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Is There Any Truth To The '100 Strokes A Day' Hair-Brushing Rule?

Christine Taylor plays Marcia Brady in 1995's
Christine Taylor plays Marcia Brady in 1995's "The Brady Bunch Movie," which included a hair-brushing scene inspired by the original TV show. Paramount/Everett Collection

Hair care is inching toward becoming as popular as skin care. With talk about the “skinification” of hair, brands are coming out with products to aid the health and growth of hair, from scalp scrubs to brushes that claim to stimulate growth. 

With all of these products out on the market, are we neglecting the one thing we can do at home virtually for free ― brushing our hair? You may remember the episode of “The Brady Bunch” where Marcia suggested that 100 brush strokes per night kept her hair looking beautiful. But is there any truth to this?

According to the American Academy of Dermatology, that level of dedication may not be necessary. But we spoke with two experts — a trichologist and a dermatologist — who have some good guidelines to follow.

The Benefits Of Brushing Your Hair

There are many positives when it comes to hair-brushing, apart from just removing tangles.

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“Brushing your hair gently can stimulate blood circulation beneath the scalp and increase oxygen and nutrient intake of the follicle,” explained trichologist Shab Caspara.

Brushing also helps distribute natural oils to the follicles, said Dr. Jody Levine, a board-certified dermatologist based in New York.

Essentially, Caspara explained, the increased blood circulation and stimulation of the scalp encourage hair growth with a boost of nutrients and oxygen. “Brushing the scalp can also help exfoliate and dislodge any hair growth hindering buildup,” she added.

Levine agreed. “Brushing, when done correctly, can support hair health by increasing blood flow and oil to the scalp, and preventhair loss,” she said.

Here’s Where It Can All Go Wrong

Excessive hair-brushing can cause breakage, thinning and even hair loss, Levine said. A 2009 study concluded that hair loss in women was reduced when they brushed their hair less.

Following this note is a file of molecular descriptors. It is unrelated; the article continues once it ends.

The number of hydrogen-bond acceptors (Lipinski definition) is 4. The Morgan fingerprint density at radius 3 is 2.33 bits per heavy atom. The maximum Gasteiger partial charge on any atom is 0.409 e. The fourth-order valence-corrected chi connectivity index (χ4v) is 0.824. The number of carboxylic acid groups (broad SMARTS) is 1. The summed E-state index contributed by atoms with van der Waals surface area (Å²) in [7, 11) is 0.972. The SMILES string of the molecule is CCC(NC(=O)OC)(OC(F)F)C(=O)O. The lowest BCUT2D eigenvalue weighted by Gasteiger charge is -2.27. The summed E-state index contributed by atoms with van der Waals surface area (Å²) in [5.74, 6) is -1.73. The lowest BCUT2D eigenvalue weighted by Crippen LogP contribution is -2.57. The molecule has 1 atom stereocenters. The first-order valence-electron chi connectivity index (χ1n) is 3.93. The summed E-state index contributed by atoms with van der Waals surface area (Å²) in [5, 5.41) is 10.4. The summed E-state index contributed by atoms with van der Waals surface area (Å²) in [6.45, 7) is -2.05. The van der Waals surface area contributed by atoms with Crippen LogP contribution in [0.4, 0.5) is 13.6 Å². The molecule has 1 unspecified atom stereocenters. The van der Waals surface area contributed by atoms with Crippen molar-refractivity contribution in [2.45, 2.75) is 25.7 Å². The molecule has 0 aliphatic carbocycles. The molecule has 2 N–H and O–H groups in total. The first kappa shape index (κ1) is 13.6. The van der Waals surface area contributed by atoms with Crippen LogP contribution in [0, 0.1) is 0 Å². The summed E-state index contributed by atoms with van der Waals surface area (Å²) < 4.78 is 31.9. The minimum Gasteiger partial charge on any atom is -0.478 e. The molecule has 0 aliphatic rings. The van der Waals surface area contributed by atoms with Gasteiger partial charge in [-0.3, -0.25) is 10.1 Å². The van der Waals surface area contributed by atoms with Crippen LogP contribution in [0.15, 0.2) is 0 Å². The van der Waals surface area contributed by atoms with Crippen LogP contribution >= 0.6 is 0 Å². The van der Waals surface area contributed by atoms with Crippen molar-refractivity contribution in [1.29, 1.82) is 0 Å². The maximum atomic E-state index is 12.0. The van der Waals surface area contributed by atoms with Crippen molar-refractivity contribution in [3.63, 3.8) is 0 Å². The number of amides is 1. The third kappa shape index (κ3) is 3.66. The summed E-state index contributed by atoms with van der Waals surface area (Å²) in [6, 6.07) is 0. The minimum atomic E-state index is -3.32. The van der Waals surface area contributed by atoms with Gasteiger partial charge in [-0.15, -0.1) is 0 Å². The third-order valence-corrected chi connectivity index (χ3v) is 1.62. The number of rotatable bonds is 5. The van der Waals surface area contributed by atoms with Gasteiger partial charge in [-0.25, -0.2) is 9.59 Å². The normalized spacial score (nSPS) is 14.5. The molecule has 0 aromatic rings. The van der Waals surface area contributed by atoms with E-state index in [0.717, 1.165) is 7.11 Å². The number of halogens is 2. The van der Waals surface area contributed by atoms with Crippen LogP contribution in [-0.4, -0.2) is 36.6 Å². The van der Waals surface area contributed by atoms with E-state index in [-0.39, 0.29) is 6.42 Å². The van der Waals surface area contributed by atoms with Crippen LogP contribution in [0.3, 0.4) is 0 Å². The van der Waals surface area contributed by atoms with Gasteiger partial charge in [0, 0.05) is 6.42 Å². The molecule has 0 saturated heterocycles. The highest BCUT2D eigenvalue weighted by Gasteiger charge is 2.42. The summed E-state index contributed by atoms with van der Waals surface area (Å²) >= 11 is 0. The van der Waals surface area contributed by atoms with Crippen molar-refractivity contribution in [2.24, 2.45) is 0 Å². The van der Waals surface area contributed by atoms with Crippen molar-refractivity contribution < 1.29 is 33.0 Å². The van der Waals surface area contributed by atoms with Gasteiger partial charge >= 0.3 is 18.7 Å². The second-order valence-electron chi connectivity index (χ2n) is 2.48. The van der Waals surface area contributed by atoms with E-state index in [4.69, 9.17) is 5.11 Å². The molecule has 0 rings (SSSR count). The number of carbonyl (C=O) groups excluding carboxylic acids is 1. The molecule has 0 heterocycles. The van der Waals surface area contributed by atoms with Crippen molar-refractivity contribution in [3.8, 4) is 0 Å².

You have to pay attention to your technique, explained Caspara. “Brushing hair incorrectly, like starting at the top and brushing down, can create more tangling, compared to brushing from the ends and working your way up,” she said.

When the hair is wet, it’s very fragile and more susceptible to breakage. “The hydrogen bonds of hair is temporarily broken [when wet], leaving the hair vulnerable to damage,” Caspara explained.

You should also avoid using a brush with sharp bristles if you have a sensitive or sore scalp, Caspara told HuffPost.

For many hair types, a wide-tooth comb is a better option than a brush.
For many hair types, a wide-tooth comb is a better option than a brush. Science Photo Library via Getty Images

How Often Should People Brush Their Hair? 

Do all types of hair require brushing? “Yes — however, it is important to consider the type of hair and adjust the brushing technique accordingly to prevent further damage,” Levine said.

How often people brush their hair can depend not only on their hair type but also certain skin conditions, Levine said.

Eczema

“If you have eczema or dermatitis, brushing gently once or twice a day with a soft brush can be beneficial, but avoid any inflamed areas or open wounds,” said Levine.

Dandruff

“Brushing regularly can distribute oils throughout your hair, lessening flaky dandruff,” Levine said. “However, you shouldn’t brush harshly or excessively, as that can lead to more dandruff and inflammation.”

Coily Or Wavy Hair

Gently brush (with a wide-tooth comb) when the hair is damp or before hair-washing to avoid distribution of a curl pattern.

Using a wide-tooth comb can also help maintain the texture of your hair, maintain curl definition and prevent breakage,” Levine explained. 

“Those looking to wear their hair natural and enhance their texture should avoid dense brushes and tension while brushing hair to prevent disrupting their curl pattern and creating frizz,” Caspara said. 

However, if you are looking to smooth the hair while blow-drying, you can use a dense brush with natural bristles, Caspara noted.

Braids And Other Protective Hairstyles

You shouldn’t brush braided hair, as that can lead to damage,” Levine said. “But you can gently brush the ends if they are not braided, to avoid knots.”

Frizzy Hair

Those with frizzy hair can also benefit from the use of a wide-tooth comb or an anti-frizz brush to prevent breakage, said Levine.

Oily Hair

Brushing oily hair too much can overstimulate sebum production. Levine said that brushing once or twice a day is fine.

Straight Hair

“Straight hair tends to be prone to knotting quicker than other hair types, so it should be brushed more often,” Levine advised. “However, you should still brush it gently to avoid breakage.”

Short Hair Or No Hair

For those with a shorter hairstyle or no hair, “occasional brushing and massaging of the scalp is beneficial, especially for blood flow,” Levine said. 

Don’t Ignore Your Scalp — No Matter What’s Going On With Your Hair

“While there are variations based on individual hair and scalp needs, it is generally recommended that individuals stimulate their scalp at least a few times a week with a brush that has soft bristles or even with their fingers, massaging gently,” Levine added.

For optimal hair health, brushing the scalp is overall more essential than brushing the hair. Depending on how tangled your hair gets, you can adjust your brushing.

In any case, if you are experiencing excessive hair loss, you should speak to an expert for guidance on the best treatment.

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